Time Warner Cable cuts video subscriber losses, adds Internet clients
NEW YORK (Reuters) - Time Warner Cable Inc (TWC.N) lost fewer subscribers than expected and posted healthier results for its residential business, a sign that the turnaround plan it unveiled early this year may be starting to work.
Reporting results for the first quarter, the company said on Thursday it lost 34,000 video subscribers on a net basis, fewer than the 77,300 Wall Street analysts were expecting.
It also added 269,000 Internet subscribers - the most since the first quarter of 2008. Analysts had expected the company to add 179,300 subscribers, according to StreetAccount.
The company, which agreed to be acquired by Comcast Corp (CMCSA.O) for $45.2 billion, is coming off several quarters where it shed hundreds of thousands of video subscribers.
It earlier reported it lost 217,000 video subscribers in the fourth quarter of last year, which was an improvement from the third quarter when it lost more than 300,000 subscribers.
In January, the company said it would increase annual capital expenditures to $3.7 billion to $3.8 billion over the next three years, which should allow the company to improve its cable systems, invest in infrastructure and replace older equipment.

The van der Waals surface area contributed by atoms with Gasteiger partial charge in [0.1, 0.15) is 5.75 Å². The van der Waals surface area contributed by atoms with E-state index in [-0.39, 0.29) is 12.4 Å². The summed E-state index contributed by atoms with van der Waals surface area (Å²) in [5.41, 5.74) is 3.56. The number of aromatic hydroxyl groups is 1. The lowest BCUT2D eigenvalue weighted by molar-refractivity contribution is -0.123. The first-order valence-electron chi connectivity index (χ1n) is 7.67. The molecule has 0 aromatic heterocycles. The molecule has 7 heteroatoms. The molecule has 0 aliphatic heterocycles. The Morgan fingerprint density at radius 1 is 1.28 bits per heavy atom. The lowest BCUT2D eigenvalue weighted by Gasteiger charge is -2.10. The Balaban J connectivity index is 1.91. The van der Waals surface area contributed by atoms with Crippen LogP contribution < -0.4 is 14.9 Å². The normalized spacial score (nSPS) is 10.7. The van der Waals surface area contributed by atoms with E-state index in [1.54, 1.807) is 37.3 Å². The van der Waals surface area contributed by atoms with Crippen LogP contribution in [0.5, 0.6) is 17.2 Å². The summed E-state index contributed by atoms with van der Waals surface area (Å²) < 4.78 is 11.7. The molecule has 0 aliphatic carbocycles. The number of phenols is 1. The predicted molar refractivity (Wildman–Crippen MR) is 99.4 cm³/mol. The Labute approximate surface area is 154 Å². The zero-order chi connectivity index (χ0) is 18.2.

Most cable companies have been shedding video subscribers for the past few years, losing them to satellite and telecom rivals as well as newer Web-based entrants such as Netflix Inc
"Optimists will argue with some justification that there is nothing here so dire that time, or Comcast, can't fix," said MoffettNathanson Research analyst Craig Moffett.
Comcast said on Tuesday it added a better-than-expected 24,000 video subscribers in the quarter as well as 383,000 Internet subscribers.
Regarding the Comcast deal, Time Warner CEO Rob Marcus said "the regulatory approval process is going very much as planned and the integration planning process is going even better than expected."
Marcus also said the company will have to look at "new business models ... resulting from anything the FCC might do."
U.S. Federal Communications Chairman Tom Wheeler is proposing new rules that could give broadband providers to strike "commercially reasonable deals" with media and content companies to deliver traffic to users faster.
Analysts say this could potentially be a windfall for companies that provide Internet service such as Time Warner Cable.
Barclays analyst Kannan Venkateshwar said in a research note that "tiered broadband pricing at both ends of the broadband pipe could become real sooner than we expected" which could generate additional revenues for Internet service providers.
Time Warner Cable's quarterly profit jumped 19.5 percent to $479 million, or $1.70 per share, in the first quarter ended March 31.
Excluding items, earnings were $1.78 per share, topping the analysts' estimate of $1.68 per share, according to Thomson Reuters I/B/E/S.
Revenue rose 2 percent to $5.58 billion. Analysts were expecting $5.64 billion.
Time Warner Cable shares rose 0.3 percent to $40.25 on Thursday.
(Reporting by Liana B. Baker, Aurindom Mukherjee and Soham Chatterjee; Editing by Joyjeet Das, Saumyadeb Chakrabarty and W Simon)
(Additional reportng by Aurindom Mukherjee and Soham Chatterjeea, Editing by Joyjeet Das, Saumyadeb Chakrabarty and W Simon)